ave you ever noticed that beneficiaries always tend to be smiling on the front cover of development reports? I sometimes wonder how realistic this is. From a communications perspective, it certainly paints a nice picture. Is it the right one, though? I guess the answer depends largely on the report’s target audience – or, otherwise stated, on its intended purpose. The intended purpose of an evaluation report is usually very clear, insofar as it stems from the principles that guide the organization’s evaluation processes. In the case of IFAD, for instance, the guiding principles of the Independent Office of Evaluation (IOE) are “accountability, learning, independence and partnership”. Yes, that’s right, “accountability and independence”: two words that raise alarm bells and normally drive people into hiding. So where exactly does this leave communications? In a bit of a conundrum, to be quite honest. When compared to the commonplace tools used to promote most development reports, the communication approaches necessary to enhance visibility, reach and consumption of evaluation findings present a somewhat distinctive set of opportunities and challenges. It’s a whole different ball game. The unfortunate misconception of evaluators being a quasi-police service, who descend upon recalcitrant project staff from the safe haven of their ivory towers, where they spend most of their time blissfully unaware of the hardship of field operations, does not bode terribly well for the acceptance of their work – let alone for its visibility. And it gets worse. The need for evaluation offices to hold their organizations accountable, risks placing corporate and evaluation communication teams at loggerheads. I must admit that this is a somewhat gloomy scenario. Is it exaggerated? Maybe. Is it inevitable? Certainly not. I recently carried out an in-depth assessment of IOE’s communication endeavours. The exercise draws inspiration from the best practices of the world’s leading multilateral development financial institutions, and builds on the generous insights of communications and knowledge management specialists from evaluation offices of international development banks, United Nations programmes and funds, and academia. After spending a decent amount of time dissecting findings, triangulating data and analysing trends, I decided to take a step back, and reflect on the underlying essence of what I had captured. What emerged were the following six reflections on how to address the recurring challenges inherent in communicating evaluations. 1. Foster engagement – Maximize opportunities for stakeholders to interact with evaluation offices in a proactive way: stakeholder dialogue does not end with an evaluation report. The first thing I noticed is that communication products should show how offices reach out to their stakeholders in an open and welcoming fashion, and make them feel empowered by seeking their inputs even after an evaluation is completed. This means that communication products need to open the door for an on-going, open and engaged discourse with stakeholders to ensure that they continue to feel connected 30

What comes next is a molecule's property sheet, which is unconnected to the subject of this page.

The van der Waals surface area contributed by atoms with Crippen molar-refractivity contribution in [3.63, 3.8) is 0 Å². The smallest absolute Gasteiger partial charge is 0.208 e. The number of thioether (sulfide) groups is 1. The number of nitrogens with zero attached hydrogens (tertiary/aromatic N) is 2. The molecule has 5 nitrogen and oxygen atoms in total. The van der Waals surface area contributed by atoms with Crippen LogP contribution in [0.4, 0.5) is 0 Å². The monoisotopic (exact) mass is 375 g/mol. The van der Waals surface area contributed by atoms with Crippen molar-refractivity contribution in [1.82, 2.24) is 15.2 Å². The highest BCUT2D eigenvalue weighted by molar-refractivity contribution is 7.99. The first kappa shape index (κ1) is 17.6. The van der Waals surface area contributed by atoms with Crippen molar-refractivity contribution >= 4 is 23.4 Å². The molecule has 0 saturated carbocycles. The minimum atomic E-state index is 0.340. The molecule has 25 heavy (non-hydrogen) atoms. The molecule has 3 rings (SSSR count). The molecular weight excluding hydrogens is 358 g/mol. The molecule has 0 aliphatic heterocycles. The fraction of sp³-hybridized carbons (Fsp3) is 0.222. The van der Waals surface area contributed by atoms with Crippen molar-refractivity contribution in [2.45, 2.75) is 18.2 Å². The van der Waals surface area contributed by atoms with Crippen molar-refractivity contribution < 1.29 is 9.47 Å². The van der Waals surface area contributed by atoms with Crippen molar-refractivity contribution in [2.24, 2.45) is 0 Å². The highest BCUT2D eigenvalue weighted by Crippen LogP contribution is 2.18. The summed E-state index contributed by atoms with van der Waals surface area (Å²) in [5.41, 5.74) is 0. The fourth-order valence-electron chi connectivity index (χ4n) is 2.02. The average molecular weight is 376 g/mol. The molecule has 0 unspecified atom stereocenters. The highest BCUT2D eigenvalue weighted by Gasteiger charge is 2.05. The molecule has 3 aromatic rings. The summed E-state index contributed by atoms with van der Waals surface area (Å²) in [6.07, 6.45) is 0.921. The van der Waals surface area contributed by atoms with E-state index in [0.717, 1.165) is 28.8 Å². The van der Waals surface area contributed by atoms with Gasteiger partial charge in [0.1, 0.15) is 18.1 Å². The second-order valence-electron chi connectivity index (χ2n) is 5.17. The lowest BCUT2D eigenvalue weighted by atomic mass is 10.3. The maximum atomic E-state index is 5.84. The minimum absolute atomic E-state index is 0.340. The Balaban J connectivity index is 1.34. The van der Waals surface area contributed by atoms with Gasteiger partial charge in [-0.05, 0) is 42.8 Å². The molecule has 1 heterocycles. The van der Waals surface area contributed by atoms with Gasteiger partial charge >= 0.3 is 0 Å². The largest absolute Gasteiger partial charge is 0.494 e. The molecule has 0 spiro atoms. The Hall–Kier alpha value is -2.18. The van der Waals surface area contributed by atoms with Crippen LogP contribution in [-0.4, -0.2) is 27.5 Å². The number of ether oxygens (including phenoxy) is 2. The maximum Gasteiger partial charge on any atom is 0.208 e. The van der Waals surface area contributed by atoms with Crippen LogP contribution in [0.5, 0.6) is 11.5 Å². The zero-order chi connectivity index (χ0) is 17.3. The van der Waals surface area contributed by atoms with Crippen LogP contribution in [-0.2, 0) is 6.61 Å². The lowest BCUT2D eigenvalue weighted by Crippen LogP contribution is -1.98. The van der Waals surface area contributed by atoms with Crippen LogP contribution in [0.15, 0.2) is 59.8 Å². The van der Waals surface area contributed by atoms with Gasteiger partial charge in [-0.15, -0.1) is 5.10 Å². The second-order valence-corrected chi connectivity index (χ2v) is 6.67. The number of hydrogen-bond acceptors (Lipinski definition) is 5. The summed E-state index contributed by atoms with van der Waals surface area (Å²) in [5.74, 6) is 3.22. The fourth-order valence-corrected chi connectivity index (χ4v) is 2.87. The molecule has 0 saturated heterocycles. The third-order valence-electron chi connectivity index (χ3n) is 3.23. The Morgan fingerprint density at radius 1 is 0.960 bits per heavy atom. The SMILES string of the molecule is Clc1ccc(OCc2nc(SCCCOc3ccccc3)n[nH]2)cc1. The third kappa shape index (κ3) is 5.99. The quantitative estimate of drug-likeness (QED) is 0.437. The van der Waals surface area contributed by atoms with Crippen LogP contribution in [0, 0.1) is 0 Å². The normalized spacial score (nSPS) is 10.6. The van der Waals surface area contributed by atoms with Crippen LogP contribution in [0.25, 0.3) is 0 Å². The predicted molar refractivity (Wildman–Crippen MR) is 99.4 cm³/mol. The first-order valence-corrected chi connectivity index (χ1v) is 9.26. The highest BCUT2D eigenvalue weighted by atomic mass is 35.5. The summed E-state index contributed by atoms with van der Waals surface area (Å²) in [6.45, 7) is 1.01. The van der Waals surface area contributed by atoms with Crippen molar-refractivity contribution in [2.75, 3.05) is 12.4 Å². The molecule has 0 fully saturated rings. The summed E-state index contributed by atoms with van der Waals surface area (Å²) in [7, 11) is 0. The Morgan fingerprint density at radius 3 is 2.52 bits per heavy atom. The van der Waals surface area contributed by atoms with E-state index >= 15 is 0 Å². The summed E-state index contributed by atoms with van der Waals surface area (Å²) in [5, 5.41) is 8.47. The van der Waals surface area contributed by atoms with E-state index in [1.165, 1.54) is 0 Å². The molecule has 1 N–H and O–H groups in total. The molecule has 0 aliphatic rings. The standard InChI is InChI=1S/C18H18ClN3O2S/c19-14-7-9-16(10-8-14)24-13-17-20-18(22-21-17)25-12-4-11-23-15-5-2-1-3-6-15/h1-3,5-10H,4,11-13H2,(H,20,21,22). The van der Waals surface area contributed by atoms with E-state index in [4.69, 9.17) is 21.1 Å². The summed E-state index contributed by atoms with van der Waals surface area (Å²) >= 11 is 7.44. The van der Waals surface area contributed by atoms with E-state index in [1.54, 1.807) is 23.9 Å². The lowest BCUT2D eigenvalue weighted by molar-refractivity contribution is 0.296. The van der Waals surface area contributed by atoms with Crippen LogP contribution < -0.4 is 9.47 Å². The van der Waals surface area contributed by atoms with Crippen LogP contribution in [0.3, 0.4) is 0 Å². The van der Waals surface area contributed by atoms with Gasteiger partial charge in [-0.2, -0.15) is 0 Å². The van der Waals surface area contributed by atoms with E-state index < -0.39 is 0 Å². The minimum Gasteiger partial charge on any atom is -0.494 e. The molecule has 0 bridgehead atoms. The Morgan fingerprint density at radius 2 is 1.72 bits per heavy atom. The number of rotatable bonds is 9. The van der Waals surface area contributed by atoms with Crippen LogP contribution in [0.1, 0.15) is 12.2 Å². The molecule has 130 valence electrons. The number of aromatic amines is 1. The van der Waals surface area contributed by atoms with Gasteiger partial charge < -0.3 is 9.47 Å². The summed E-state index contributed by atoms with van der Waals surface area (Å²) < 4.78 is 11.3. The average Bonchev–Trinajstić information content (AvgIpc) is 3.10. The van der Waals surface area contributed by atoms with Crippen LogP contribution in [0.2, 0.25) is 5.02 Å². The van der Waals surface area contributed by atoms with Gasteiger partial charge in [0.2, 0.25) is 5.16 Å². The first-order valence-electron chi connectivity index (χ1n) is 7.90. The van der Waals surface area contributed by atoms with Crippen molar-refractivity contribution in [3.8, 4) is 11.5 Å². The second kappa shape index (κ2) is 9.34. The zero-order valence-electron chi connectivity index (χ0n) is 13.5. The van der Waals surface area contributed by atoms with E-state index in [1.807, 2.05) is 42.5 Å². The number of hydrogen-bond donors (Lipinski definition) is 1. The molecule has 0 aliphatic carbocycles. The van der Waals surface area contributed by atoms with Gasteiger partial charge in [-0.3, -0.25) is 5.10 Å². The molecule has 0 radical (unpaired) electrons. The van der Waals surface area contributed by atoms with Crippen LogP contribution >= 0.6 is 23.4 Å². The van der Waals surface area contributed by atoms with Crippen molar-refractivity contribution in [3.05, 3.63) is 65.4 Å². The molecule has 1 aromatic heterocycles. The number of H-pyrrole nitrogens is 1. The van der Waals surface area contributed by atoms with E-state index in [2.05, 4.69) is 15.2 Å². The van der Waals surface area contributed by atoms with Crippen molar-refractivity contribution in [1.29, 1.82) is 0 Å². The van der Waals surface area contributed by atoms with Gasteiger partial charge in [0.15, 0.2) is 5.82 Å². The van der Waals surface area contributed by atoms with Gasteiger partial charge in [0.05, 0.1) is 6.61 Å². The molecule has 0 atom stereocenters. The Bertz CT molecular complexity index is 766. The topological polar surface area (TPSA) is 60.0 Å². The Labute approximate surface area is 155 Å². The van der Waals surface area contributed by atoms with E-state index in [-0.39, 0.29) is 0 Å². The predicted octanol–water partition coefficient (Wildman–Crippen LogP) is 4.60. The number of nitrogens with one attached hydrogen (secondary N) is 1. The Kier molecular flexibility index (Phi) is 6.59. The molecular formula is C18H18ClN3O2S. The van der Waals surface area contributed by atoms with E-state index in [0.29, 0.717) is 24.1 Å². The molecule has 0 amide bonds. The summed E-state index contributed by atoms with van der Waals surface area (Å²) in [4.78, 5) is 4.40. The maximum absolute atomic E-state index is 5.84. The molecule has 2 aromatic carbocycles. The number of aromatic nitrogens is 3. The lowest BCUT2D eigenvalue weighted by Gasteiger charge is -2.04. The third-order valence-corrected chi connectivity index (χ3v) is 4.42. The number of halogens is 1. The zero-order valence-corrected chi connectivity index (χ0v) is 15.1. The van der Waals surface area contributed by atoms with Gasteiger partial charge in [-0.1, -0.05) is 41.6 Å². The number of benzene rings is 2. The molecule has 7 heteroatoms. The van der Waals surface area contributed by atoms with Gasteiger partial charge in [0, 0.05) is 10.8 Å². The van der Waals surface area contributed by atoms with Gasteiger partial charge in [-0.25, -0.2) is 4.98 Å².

with the office beyond the end of an evaluation process. 2. Build empathy – Create a personal connection, a sense of empathy between evaluation offices and stakeholders: less corporate image, more personal brand. I also found that evaluation offices need to show that there are real people behind the logo, people that care, people that have at heart the organization, its staff and the beneficiaries that it serves. This requires evaluation offices to be ‘liked’ by their stakeholders, thus overcoming their perceived investigative role, role that triggers in users a (tacit) desire to distance themselves from their work. 3. Cultivate audience – Map stakeholders, maximize their breadth, depth and variety, and identify priority clients. My findings also suggest that evaluation offices should ensure that the reach of their products moves well beyond the closed circle of evaluation specialists and technical experts, to embrace much broader horizons. This means that evaluation offices should not only broaden their communication stakeholder base but also – prior to doing so – understand whom their stakeholders are, and determine how to group and classify them. 4. Feed the need – The right message for the right audience through the right product. What also emerged was the importance of connecting stakeholders with messages and communication products. Evaluation offices should first understand the type of information that their different stakeholders need. Second, they should find the right way to tailor content to match those needs; and third, they should identify the most appropriate vehicle to convey tailored content to selected target audiences. This also means ensuring a ‘reactive-proactive communication balance’. This balance should respond to user interests and needs (reactive), while gradually modifying user consumption trends (proactive), with a view to securing closer synergies between consumption preferences and communication products. 5. Capture presence – Be seen as credible, reputable, authoritative and respectable. Be seen as present. Evaluation offices should show their stakeholders that the lessons, recommendations and messages from its evaluation reports generate interest and engagement among a variety of different audiences, thus fostering an appreciation of the scope of the evaluation function, and underscoring their crucial role in implementing said function. 6. Bring value – Safeguard credibility; create opportunities for change. My final reflection is that focusing only on the good stuff is just not good enough. Offices should foster opportunities for critical reflection and dialogue among a variety of stakeholders and stakeholder groups through their communication products, in order to play a prominent role in the global development discourse. This means giving due visibility to both challenges and opportunities for improvement by leveraging intellectual independence – which is wherein the value added lies. Far from presuming to be universally valid guiding principles, these are mere points for reflection, food-for-thought that underscores the need for a strategic approach to communicating evaluations. For if it is true, as it is, that evaluation offices are uniquely positioned to foster critical reflection and dialogue among a variety of stakeholders, it is by embracing a strategic approach to communications that they are able to broker honest conversations for change – conversations that tackle opportunities for growth, and thus give strength and credibility to future organizational successes. @Pixabay/Sasint